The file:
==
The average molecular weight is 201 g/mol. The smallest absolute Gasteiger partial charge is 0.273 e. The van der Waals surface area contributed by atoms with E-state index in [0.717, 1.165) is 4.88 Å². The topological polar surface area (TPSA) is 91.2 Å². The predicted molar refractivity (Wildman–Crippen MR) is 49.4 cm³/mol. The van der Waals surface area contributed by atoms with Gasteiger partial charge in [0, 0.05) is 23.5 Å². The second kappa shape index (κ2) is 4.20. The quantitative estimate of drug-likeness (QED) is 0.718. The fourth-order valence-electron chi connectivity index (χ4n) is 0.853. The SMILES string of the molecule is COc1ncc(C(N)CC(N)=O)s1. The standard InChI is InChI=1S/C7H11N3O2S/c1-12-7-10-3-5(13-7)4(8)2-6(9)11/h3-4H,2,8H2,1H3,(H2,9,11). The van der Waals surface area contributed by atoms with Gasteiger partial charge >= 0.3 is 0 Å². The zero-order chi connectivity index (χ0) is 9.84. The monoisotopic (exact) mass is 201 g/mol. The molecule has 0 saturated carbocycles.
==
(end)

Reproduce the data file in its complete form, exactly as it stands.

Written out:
The average molecular weight is 201 g/mol. The smallest absolute Gasteiger partial charge is 0.273 e. The van der Waals surface area contributed by atoms with E-state index in [0.717, 1.165) is 4.88 Å². The topological polar surface area (TPSA) is 91.2 Å². The predicted molar refractivity (Wildman–Crippen MR) is 49.4 cm³/mol. The van der Waals surface area contributed by atoms with Gasteiger partial charge in [0, 0.05) is 23.5 Å². The second kappa shape index (κ2) is 4.20. The quantitative estimate of drug-likeness (QED) is 0.718. The fourth-order valence-electron chi connectivity index (χ4n) is 0.853. The SMILES string of the molecule is COc1ncc(C(N)CC(N)=O)s1. The standard InChI is InChI=1S/C7H11N3O2S/c1-12-7-10-3-5(13-7)4(8)2-6(9)11/h3-4H,2,8H2,1H3,(H2,9,11). The van der Waals surface area contributed by atoms with Gasteiger partial charge >= 0.3 is 0 Å². The zero-order chi connectivity index (χ0) is 9.84. The monoisotopic (exact) mass is 201 g/mol. The molecule has 0 saturated carbocycles.